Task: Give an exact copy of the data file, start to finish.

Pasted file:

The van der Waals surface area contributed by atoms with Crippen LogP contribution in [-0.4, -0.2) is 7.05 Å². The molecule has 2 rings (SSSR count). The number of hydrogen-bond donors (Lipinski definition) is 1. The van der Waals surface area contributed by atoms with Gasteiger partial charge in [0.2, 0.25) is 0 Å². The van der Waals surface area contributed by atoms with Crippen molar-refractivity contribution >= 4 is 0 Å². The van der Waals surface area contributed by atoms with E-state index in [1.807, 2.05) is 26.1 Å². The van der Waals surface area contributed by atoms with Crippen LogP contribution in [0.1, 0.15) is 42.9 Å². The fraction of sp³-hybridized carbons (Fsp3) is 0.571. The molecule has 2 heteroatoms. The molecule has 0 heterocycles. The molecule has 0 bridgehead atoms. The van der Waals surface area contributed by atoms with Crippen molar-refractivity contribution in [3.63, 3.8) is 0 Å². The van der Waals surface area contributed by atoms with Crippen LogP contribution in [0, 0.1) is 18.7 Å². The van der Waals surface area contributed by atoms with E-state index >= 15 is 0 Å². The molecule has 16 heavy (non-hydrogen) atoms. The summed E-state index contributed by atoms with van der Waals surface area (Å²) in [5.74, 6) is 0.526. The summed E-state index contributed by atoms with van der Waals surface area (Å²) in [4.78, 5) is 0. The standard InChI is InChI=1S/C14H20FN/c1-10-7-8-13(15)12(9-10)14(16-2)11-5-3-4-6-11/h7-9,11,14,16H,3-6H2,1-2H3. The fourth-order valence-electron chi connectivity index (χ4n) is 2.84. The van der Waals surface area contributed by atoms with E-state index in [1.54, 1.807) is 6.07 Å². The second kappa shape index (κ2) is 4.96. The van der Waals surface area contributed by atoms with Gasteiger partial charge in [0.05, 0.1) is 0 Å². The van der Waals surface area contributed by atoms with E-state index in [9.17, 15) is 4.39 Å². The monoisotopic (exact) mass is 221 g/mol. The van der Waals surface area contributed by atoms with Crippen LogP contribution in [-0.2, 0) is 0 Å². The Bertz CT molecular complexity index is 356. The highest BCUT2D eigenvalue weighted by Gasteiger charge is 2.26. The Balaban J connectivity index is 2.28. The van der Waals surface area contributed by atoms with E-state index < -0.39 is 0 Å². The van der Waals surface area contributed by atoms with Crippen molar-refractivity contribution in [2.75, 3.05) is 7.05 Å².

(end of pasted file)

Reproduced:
The van der Waals surface area contributed by atoms with Crippen LogP contribution in [-0.4, -0.2) is 7.05 Å². The molecule has 2 rings (SSSR count). The number of hydrogen-bond donors (Lipinski definition) is 1. The van der Waals surface area contributed by atoms with Gasteiger partial charge in [0.2, 0.25) is 0 Å². The van der Waals surface area contributed by atoms with Crippen molar-refractivity contribution >= 4 is 0 Å². The van der Waals surface area contributed by atoms with E-state index in [1.807, 2.05) is 26.1 Å². The van der Waals surface area contributed by atoms with Crippen LogP contribution in [0.1, 0.15) is 42.9 Å². The fraction of sp³-hybridized carbons (Fsp3) is 0.571. The molecule has 2 heteroatoms. The molecule has 0 heterocycles. The molecule has 0 bridgehead atoms. The van der Waals surface area contributed by atoms with Crippen molar-refractivity contribution in [3.63, 3.8) is 0 Å². The van der Waals surface area contributed by atoms with Crippen LogP contribution in [0, 0.1) is 18.7 Å². The van der Waals surface area contributed by atoms with E-state index >= 15 is 0 Å². The molecule has 16 heavy (non-hydrogen) atoms. The summed E-state index contributed by atoms with van der Waals surface area (Å²) in [5.74, 6) is 0.526. The summed E-state index contributed by atoms with van der Waals surface area (Å²) in [4.78, 5) is 0. The standard InChI is InChI=1S/C14H20FN/c1-10-7-8-13(15)12(9-10)14(16-2)11-5-3-4-6-11/h7-9,11,14,16H,3-6H2,1-2H3. The fourth-order valence-electron chi connectivity index (χ4n) is 2.84. The van der Waals surface area contributed by atoms with E-state index in [1.54, 1.807) is 6.07 Å². The second kappa shape index (κ2) is 4.96. The van der Waals surface area contributed by atoms with Gasteiger partial charge in [0.05, 0.1) is 0 Å². The van der Waals surface area contributed by atoms with E-state index in [9.17, 15) is 4.39 Å². The monoisotopic (exact) mass is 221 g/mol. The van der Waals surface area contributed by atoms with Crippen LogP contribution in [-0.2, 0) is 0 Å². The Bertz CT molecular complexity index is 356. The highest BCUT2D eigenvalue weighted by Gasteiger charge is 2.26. The Balaban J connectivity index is 2.28. The van der Waals surface area contributed by atoms with E-state index < -0.39 is 0 Å². The van der Waals surface area contributed by atoms with Crippen molar-refractivity contribution in [2.75, 3.05) is 7.05 Å².